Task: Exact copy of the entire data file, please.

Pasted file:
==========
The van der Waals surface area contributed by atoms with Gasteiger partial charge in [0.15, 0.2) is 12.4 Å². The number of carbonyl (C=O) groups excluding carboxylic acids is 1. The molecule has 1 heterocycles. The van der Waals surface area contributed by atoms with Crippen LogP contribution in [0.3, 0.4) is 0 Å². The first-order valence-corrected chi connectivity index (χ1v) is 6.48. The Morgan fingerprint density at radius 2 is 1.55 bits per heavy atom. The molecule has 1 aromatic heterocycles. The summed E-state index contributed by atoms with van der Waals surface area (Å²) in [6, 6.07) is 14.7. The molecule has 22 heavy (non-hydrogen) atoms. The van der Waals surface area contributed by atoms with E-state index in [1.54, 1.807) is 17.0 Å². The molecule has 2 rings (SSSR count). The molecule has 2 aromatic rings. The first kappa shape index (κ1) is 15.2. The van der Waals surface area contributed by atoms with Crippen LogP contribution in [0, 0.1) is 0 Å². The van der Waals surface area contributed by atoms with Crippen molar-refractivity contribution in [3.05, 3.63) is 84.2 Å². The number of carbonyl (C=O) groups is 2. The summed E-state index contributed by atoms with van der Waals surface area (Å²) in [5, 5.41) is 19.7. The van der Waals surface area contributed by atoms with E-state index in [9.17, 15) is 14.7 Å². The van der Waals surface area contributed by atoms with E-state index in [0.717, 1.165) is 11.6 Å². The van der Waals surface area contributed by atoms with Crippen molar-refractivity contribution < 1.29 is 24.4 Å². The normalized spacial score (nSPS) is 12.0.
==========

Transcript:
The van der Waals surface area contributed by atoms with Gasteiger partial charge in [0.15, 0.2) is 12.4 Å². The number of carbonyl (C=O) groups excluding carboxylic acids is 1. The molecule has 1 heterocycles. The van der Waals surface area contributed by atoms with Crippen LogP contribution in [0.3, 0.4) is 0 Å². The first-order valence-corrected chi connectivity index (χ1v) is 6.48. The Morgan fingerprint density at radius 2 is 1.55 bits per heavy atom. The molecule has 1 aromatic heterocycles. The summed E-state index contributed by atoms with van der Waals surface area (Å²) in [6, 6.07) is 14.7. The molecule has 22 heavy (non-hydrogen) atoms. The van der Waals surface area contributed by atoms with E-state index in [1.54, 1.807) is 17.0 Å². The molecule has 2 rings (SSSR count). The molecule has 2 aromatic rings. The first kappa shape index (κ1) is 15.2. The van der Waals surface area contributed by atoms with Crippen LogP contribution in [0, 0.1) is 0 Å². The van der Waals surface area contributed by atoms with Crippen molar-refractivity contribution in [3.05, 3.63) is 84.2 Å². The number of carbonyl (C=O) groups is 2. The summed E-state index contributed by atoms with van der Waals surface area (Å²) in [5, 5.41) is 19.7. The van der Waals surface area contributed by atoms with E-state index in [9.17, 15) is 14.7 Å². The van der Waals surface area contributed by atoms with E-state index in [0.717, 1.165) is 11.6 Å². The van der Waals surface area contributed by atoms with Crippen molar-refractivity contribution < 1.29 is 24.4 Å². The normalized spacial score (nSPS) is 12.0.